Southern Illinois University Edwardsville, USA
Scientific Tracks Abstracts: J Environ Anal Toxicol
Since 1967, the occupied Palestinian territories have increasingly come under the ultimate political, economic and civil control of Israel. The associated structures and laws imposed across the occupied territories have caused immeasurable damage to both the environment and health of Palestine. While the Israeli government ensures that its citizens enjoy the benefits of a clean and comfortable environment, the opposite is true in the occupied Palestinian territories. Israel has instituted an exploitative regime that pursues policies of expansionism, industrialization and urbanization that have neither promoted sustainability nor conservation in the occupied Palestinian territories. For example, the over-pumping of deepwater wells by the Israeli water authorities in the occupied Palestinian territories has impacted overall water quality. Sewage treatment facilities in both the West Bank and Gaza are inadequate for the millions of inhabitants. Furthermore, wastewater from illegal Israeli settlements located across the West Bank is not restricted to purely domestic effluent. It often includes pesticides, asbestos, batteries, cement and aluminum which contain carcinogenic and hazardous compounds. Moreover, Israeli and Palestinian environmental groups claim exposure to hazardous waste is making residents of the West Bank sick. This paper explores the environmental and health legacies associated with IsraelÔ??s abrogation of responsibility as the occupier and custodian of the environment as stipulated by the Geneva Conventions.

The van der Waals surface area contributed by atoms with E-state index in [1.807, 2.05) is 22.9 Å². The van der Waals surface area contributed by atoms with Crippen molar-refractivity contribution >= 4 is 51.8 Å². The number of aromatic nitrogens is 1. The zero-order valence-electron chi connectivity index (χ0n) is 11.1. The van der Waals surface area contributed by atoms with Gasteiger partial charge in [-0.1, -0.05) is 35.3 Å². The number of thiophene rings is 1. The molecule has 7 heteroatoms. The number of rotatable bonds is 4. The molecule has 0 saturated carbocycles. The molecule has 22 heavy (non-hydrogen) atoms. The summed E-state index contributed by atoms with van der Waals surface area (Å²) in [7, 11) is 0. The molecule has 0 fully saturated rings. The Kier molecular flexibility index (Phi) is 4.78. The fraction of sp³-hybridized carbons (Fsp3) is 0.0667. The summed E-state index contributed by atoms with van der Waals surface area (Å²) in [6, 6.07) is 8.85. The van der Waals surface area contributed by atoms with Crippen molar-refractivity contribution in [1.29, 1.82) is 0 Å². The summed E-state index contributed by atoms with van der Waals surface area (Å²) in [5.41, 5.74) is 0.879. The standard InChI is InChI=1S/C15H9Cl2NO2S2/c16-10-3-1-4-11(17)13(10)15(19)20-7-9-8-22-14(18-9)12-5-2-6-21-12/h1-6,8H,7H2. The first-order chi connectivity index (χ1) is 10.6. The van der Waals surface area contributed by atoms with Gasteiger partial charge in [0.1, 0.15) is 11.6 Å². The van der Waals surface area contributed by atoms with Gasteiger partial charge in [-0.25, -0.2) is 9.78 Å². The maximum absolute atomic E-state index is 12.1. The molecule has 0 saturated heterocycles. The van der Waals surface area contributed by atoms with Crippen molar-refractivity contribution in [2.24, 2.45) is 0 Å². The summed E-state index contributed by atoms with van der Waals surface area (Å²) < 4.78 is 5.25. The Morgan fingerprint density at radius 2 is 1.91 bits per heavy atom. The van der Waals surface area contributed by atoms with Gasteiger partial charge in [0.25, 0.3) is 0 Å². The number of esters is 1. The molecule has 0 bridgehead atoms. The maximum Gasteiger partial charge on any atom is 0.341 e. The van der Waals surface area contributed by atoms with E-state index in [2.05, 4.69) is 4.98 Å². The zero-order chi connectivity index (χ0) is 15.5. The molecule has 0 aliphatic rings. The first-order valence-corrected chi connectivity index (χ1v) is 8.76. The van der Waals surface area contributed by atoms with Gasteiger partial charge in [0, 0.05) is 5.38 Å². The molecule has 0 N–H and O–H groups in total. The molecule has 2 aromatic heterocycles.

Denise DeGarmo has her expertise in international relations and nuclear security. She received her PhD from the University of Michigan. She is a Professor Emerita from Southern Illinois University Edwardsville where she taught classes in international relations, peace and conflict resolution and nuclear security. She was also the Director of the Peace and International Studies Minor.
E-mail: [email protected]
Environmental & Analytical Toxicology received 5266 citations as per Google Scholar report